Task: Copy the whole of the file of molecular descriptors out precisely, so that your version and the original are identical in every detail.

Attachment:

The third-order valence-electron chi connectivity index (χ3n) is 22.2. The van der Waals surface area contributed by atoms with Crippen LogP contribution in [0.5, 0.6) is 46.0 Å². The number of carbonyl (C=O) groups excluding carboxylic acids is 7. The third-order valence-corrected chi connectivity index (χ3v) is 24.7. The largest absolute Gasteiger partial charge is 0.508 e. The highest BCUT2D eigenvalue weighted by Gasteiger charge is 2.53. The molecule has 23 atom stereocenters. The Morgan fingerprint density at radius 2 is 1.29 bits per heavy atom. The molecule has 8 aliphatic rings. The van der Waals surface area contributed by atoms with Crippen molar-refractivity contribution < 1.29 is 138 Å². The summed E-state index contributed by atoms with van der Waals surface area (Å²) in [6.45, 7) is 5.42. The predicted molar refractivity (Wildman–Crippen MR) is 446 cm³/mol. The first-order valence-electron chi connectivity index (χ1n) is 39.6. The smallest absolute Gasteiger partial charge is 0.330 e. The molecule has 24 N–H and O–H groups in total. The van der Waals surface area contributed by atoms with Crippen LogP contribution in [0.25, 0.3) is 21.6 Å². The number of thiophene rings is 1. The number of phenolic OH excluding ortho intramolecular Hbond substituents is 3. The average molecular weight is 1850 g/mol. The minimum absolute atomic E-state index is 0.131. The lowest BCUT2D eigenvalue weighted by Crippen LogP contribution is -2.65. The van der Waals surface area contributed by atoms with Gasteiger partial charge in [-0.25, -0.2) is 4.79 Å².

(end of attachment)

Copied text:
The third-order valence-electron chi connectivity index (χ3n) is 22.2. The van der Waals surface area contributed by atoms with Crippen LogP contribution in [0.5, 0.6) is 46.0 Å². The number of carbonyl (C=O) groups excluding carboxylic acids is 7. The third-order valence-corrected chi connectivity index (χ3v) is 24.7. The largest absolute Gasteiger partial charge is 0.508 e. The highest BCUT2D eigenvalue weighted by Gasteiger charge is 2.53. The molecule has 23 atom stereocenters. The Morgan fingerprint density at radius 2 is 1.29 bits per heavy atom. The molecule has 8 aliphatic rings. The van der Waals surface area contributed by atoms with Crippen molar-refractivity contribution < 1.29 is 138 Å². The summed E-state index contributed by atoms with van der Waals surface area (Å²) in [6.45, 7) is 5.42. The predicted molar refractivity (Wildman–Crippen MR) is 446 cm³/mol. The first-order valence-electron chi connectivity index (χ1n) is 39.6. The smallest absolute Gasteiger partial charge is 0.330 e. The molecule has 24 N–H and O–H groups in total. The van der Waals surface area contributed by atoms with Crippen LogP contribution in [0.25, 0.3) is 21.6 Å². The number of thiophene rings is 1. The number of phenolic OH excluding ortho intramolecular Hbond substituents is 3. The average molecular weight is 1850 g/mol. The minimum absolute atomic E-state index is 0.131. The lowest BCUT2D eigenvalue weighted by Crippen LogP contribution is -2.65. The van der Waals surface area contributed by atoms with Gasteiger partial charge in [-0.25, -0.2) is 4.79 Å².